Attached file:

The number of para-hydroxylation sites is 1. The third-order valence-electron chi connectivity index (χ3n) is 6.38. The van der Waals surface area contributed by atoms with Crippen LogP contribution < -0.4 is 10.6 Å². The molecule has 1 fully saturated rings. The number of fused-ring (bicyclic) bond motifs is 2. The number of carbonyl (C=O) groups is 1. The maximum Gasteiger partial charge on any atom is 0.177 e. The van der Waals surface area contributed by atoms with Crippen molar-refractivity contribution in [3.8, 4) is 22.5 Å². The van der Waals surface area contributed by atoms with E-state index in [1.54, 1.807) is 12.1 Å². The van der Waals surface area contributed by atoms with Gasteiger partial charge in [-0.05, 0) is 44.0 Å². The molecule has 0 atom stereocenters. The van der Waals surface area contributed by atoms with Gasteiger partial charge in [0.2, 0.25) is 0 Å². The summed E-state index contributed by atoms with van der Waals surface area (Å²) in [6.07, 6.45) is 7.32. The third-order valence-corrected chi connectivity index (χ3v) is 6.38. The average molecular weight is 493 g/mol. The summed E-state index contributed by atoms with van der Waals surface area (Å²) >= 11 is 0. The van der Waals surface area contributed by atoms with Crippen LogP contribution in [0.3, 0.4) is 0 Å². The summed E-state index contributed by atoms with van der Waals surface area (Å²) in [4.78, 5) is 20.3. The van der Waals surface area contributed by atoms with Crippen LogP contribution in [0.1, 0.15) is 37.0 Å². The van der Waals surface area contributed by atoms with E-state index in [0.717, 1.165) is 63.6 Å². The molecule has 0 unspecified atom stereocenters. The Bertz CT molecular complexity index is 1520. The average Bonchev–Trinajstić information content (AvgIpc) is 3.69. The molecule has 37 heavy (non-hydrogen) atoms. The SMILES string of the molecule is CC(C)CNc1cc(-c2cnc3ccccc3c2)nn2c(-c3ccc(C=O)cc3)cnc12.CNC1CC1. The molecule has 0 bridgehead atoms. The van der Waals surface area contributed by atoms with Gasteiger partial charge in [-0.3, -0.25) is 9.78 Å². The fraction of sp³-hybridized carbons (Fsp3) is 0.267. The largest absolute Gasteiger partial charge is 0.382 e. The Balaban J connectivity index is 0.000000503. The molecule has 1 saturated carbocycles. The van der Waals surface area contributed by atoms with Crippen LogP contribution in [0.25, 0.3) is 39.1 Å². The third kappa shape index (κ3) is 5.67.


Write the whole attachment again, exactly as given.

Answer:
The number of para-hydroxylation sites is 1. The third-order valence-electron chi connectivity index (χ3n) is 6.38. The van der Waals surface area contributed by atoms with Crippen LogP contribution < -0.4 is 10.6 Å². The molecule has 1 fully saturated rings. The number of fused-ring (bicyclic) bond motifs is 2. The number of carbonyl (C=O) groups is 1. The maximum Gasteiger partial charge on any atom is 0.177 e. The van der Waals surface area contributed by atoms with Crippen molar-refractivity contribution in [3.8, 4) is 22.5 Å². The van der Waals surface area contributed by atoms with E-state index in [1.54, 1.807) is 12.1 Å². The van der Waals surface area contributed by atoms with Gasteiger partial charge in [-0.05, 0) is 44.0 Å². The molecule has 0 atom stereocenters. The van der Waals surface area contributed by atoms with Gasteiger partial charge in [0.2, 0.25) is 0 Å². The summed E-state index contributed by atoms with van der Waals surface area (Å²) in [6.07, 6.45) is 7.32. The third-order valence-corrected chi connectivity index (χ3v) is 6.38. The average molecular weight is 493 g/mol. The summed E-state index contributed by atoms with van der Waals surface area (Å²) >= 11 is 0. The van der Waals surface area contributed by atoms with Crippen LogP contribution in [0.3, 0.4) is 0 Å². The summed E-state index contributed by atoms with van der Waals surface area (Å²) in [4.78, 5) is 20.3. The van der Waals surface area contributed by atoms with Crippen LogP contribution in [0.1, 0.15) is 37.0 Å². The van der Waals surface area contributed by atoms with E-state index in [0.717, 1.165) is 63.6 Å². The molecule has 0 unspecified atom stereocenters. The Bertz CT molecular complexity index is 1520. The average Bonchev–Trinajstić information content (AvgIpc) is 3.69. The molecule has 37 heavy (non-hydrogen) atoms. The SMILES string of the molecule is CC(C)CNc1cc(-c2cnc3ccccc3c2)nn2c(-c3ccc(C=O)cc3)cnc12.CNC1CC1. The molecule has 0 bridgehead atoms. The van der Waals surface area contributed by atoms with Gasteiger partial charge in [-0.3, -0.25) is 9.78 Å². The fraction of sp³-hybridized carbons (Fsp3) is 0.267. The largest absolute Gasteiger partial charge is 0.382 e. The Balaban J connectivity index is 0.000000503. The molecule has 1 saturated carbocycles. The van der Waals surface area contributed by atoms with Crippen LogP contribution in [0.25, 0.3) is 39.1 Å². The third kappa shape index (κ3) is 5.67.